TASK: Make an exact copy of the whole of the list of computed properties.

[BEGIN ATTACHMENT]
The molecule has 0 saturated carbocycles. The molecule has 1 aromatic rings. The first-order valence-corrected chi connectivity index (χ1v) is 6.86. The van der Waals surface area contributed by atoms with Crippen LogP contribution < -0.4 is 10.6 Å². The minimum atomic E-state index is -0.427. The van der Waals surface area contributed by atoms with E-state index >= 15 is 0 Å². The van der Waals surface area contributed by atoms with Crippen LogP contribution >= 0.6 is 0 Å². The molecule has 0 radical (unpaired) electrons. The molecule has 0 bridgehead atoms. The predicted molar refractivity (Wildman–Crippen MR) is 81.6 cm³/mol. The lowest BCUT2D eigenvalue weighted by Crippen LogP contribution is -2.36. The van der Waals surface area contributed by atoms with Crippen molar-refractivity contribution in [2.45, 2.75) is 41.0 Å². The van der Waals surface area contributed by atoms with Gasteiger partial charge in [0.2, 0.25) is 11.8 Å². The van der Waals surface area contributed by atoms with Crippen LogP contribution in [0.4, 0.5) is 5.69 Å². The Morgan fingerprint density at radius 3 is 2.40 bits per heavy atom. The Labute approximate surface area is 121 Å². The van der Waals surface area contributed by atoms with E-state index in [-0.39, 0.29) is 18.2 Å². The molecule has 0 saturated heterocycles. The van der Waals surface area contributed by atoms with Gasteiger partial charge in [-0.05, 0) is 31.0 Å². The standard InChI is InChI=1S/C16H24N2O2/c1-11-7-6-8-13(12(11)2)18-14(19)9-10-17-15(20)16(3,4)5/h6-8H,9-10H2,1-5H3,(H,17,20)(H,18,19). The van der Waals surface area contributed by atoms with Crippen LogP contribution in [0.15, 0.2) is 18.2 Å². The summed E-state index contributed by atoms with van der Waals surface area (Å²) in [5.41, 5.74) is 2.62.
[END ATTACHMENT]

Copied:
The molecule has 0 saturated carbocycles. The molecule has 1 aromatic rings. The first-order valence-corrected chi connectivity index (χ1v) is 6.86. The van der Waals surface area contributed by atoms with Crippen LogP contribution < -0.4 is 10.6 Å². The minimum atomic E-state index is -0.427. The van der Waals surface area contributed by atoms with E-state index >= 15 is 0 Å². The van der Waals surface area contributed by atoms with Crippen LogP contribution >= 0.6 is 0 Å². The molecule has 0 radical (unpaired) electrons. The molecule has 0 bridgehead atoms. The predicted molar refractivity (Wildman–Crippen MR) is 81.6 cm³/mol. The lowest BCUT2D eigenvalue weighted by Crippen LogP contribution is -2.36. The van der Waals surface area contributed by atoms with Crippen molar-refractivity contribution in [2.45, 2.75) is 41.0 Å². The van der Waals surface area contributed by atoms with Gasteiger partial charge in [0.2, 0.25) is 11.8 Å². The van der Waals surface area contributed by atoms with Crippen LogP contribution in [0.4, 0.5) is 5.69 Å². The Morgan fingerprint density at radius 3 is 2.40 bits per heavy atom. The Labute approximate surface area is 121 Å². The van der Waals surface area contributed by atoms with E-state index in [-0.39, 0.29) is 18.2 Å². The molecule has 0 saturated heterocycles. The van der Waals surface area contributed by atoms with Gasteiger partial charge in [-0.05, 0) is 31.0 Å². The standard InChI is InChI=1S/C16H24N2O2/c1-11-7-6-8-13(12(11)2)18-14(19)9-10-17-15(20)16(3,4)5/h6-8H,9-10H2,1-5H3,(H,17,20)(H,18,19). The van der Waals surface area contributed by atoms with Crippen LogP contribution in [0.15, 0.2) is 18.2 Å². The summed E-state index contributed by atoms with van der Waals surface area (Å²) in [5.41, 5.74) is 2.62.